This case study was written by Nicola Capper, Year 1 Teacher & Phonic Lead at St. Mary’s Academy.
StoryTime Phonics at St. Mary’s Academy.
Written by a Year 1 teacher who attended workshops, lesson observations and training from Michelle Larbey (English Advisor) and training from Fiona Maine (lecturer) and took active steps to put into practice the messages and strategies explored in relation to StoryTime Phonics.
I have been leading phonics in school for a number of years. Over the years, I have moved from whole class teaching to setting children by phase and back to whole class teaching again, so we don’t put a ”glass ceiling” on the children. I wasn’t enjoying teaching phonics and consequently the children were not engaged in the lessons. We were repeating the resources and games used but just changing the sound taught.
I had attended one of Michelle’s talk for writing courses and these had inspired me to teach creative and imaginative story writing lessons. When I was invited with a TA to attend a course run by Michelle called StoryTime Phonics, I jumped at the opportunity. With the full support of my head, we began the journey on how we now teach phonics at St Mary’s.
The biggest impact on me was made by the high quality picture books which we were going to use to teach phonics. We left the course with 6 picture books to start teaching phonic lessons. It was daunting but we were excited to implement this new, creative way to teach early reading. It was like unwrapping Christmas presents during the summer holidays as the lovely picture books were delivered to the school along with a set of StoryTime plans. From September 2015, we began to teach StoryTime Phonics in FS and KS1, contextualising phonics and giving it a real purpose.
The great thing about StoryTime Phonics is that it is based on letters and sounds but you introduce each new sound with a lovely story book. With each book is an action caption which links to the book and the sound being taught. Planning still follows the four elements – revisit/review, teach (new learning), practise and apply. Ideas are given for activities for practising and applying, they are multisensory and fun. Consequently, this interactive approach helps children to retain the new learning and of course it is engaging!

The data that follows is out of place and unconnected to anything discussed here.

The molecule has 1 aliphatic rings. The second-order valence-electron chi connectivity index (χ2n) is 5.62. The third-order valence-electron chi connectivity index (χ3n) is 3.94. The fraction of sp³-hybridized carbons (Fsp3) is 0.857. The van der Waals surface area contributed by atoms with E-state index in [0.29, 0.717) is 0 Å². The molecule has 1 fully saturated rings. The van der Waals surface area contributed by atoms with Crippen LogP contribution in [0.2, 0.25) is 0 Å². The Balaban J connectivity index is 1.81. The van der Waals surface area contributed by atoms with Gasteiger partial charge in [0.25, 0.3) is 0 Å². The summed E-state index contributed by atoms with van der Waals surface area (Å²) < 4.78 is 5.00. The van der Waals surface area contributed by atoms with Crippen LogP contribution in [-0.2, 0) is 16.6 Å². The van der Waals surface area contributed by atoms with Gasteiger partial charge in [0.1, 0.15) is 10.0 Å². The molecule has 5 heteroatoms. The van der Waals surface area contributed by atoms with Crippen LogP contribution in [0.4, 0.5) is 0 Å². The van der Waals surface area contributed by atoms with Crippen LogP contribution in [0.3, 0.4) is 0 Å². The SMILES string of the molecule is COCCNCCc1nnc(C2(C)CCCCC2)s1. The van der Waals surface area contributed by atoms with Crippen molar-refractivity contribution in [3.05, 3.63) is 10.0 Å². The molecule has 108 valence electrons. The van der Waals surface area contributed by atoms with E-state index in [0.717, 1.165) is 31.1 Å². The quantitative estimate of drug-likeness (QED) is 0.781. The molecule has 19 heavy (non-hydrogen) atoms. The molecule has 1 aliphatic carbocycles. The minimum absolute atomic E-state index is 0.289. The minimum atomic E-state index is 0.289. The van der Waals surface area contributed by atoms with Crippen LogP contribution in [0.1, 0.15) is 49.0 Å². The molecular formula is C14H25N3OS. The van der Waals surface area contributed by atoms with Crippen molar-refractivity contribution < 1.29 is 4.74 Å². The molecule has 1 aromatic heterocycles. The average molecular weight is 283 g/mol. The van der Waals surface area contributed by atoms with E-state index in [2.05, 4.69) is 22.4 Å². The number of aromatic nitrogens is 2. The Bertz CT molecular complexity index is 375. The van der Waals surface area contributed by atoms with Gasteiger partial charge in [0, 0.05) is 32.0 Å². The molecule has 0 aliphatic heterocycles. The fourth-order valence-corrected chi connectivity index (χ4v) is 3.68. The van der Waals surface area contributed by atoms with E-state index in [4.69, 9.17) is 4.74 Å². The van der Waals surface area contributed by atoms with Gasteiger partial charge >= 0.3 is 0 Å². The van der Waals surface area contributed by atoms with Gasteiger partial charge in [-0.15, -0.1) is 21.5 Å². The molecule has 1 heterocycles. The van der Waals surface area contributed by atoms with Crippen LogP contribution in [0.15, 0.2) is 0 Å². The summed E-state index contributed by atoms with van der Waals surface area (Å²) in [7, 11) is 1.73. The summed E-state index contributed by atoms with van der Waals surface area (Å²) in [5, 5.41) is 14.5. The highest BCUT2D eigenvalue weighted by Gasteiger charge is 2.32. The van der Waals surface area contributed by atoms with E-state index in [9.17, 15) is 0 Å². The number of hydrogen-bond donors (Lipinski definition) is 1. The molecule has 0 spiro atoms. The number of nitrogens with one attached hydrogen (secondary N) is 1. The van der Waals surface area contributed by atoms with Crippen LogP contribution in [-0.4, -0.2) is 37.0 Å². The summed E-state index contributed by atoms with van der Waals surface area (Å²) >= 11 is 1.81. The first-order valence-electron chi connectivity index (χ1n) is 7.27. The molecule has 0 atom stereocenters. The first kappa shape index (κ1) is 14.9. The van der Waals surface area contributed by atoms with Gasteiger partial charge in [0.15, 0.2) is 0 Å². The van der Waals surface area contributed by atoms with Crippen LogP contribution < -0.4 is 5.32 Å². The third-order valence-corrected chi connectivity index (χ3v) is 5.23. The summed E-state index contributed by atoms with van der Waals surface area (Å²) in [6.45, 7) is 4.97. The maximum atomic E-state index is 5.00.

For the children in my Year 1 class, it is the power of the books which has made the programme so successful. Children have made a deep connection with the stories and characters from the books and instead of referring to the action caption, they relate the sound directly to a book.
So evident was this association with the books that we have a washing line in the classroom which shows the front cover of the book and the sounds linked to the book. You only have to say a sound and children refer to a book (‘er’ that comes from Six Dinner Sider, ‘a-e’ is what Caveman Dave Says). When writing children are observed looking at the washing line to remind them of the sound. How rewarding to see children applying their phonic knowledge in their writing books.
Right from the start we wanted a uniform look to StoryTime Phonics across the classes. This has resulted in a non-negotiable policy. All classes have a tricky troll bridge for those tricky troll words and a library shelf containing the fairy words. Interactive activities in the classrooms are provided with the StoryTime assessment games. Washing lines are evident in all of the classes.
In addition to the detailed planning are the excellent video clips that are introduced by the Phonic Fairy. These help to add a sparkle of magic to the lesson and the clips allow staff to develop their confidence and become more adventurous and creative with their teaching. Teachers started to take the ideas and activities and adapt them to meet the needs of their own class. We didn’t have a cave for Caveman Dave so we draped black cloth over tables, added a few fake bones, gave the children some torches and off they set on the adventure to find ‘a-e’ words in the cave.
The impact of StoryTime Phonics is fantastic. Teachers and TAs are delivering exciting phonic lessons and the children are eager to find out which book the Phonic Fairy will introduce next. Unfortunately, it is difficult to measure this enthusiasm and love of the books, but in July 2015 our data was way under the standard in the phonics check – after just one term of teaching StoryTime Phonics we predict that the vast majority of the children will pass this year. We feel this is due to the impact of StoryTime Phonics on the staff and their teaching and the love of the books by the children.
Written by Nicola Capper
Year 1 teacher, St. Marys Primary Academy
St Neots, Cambridgeshire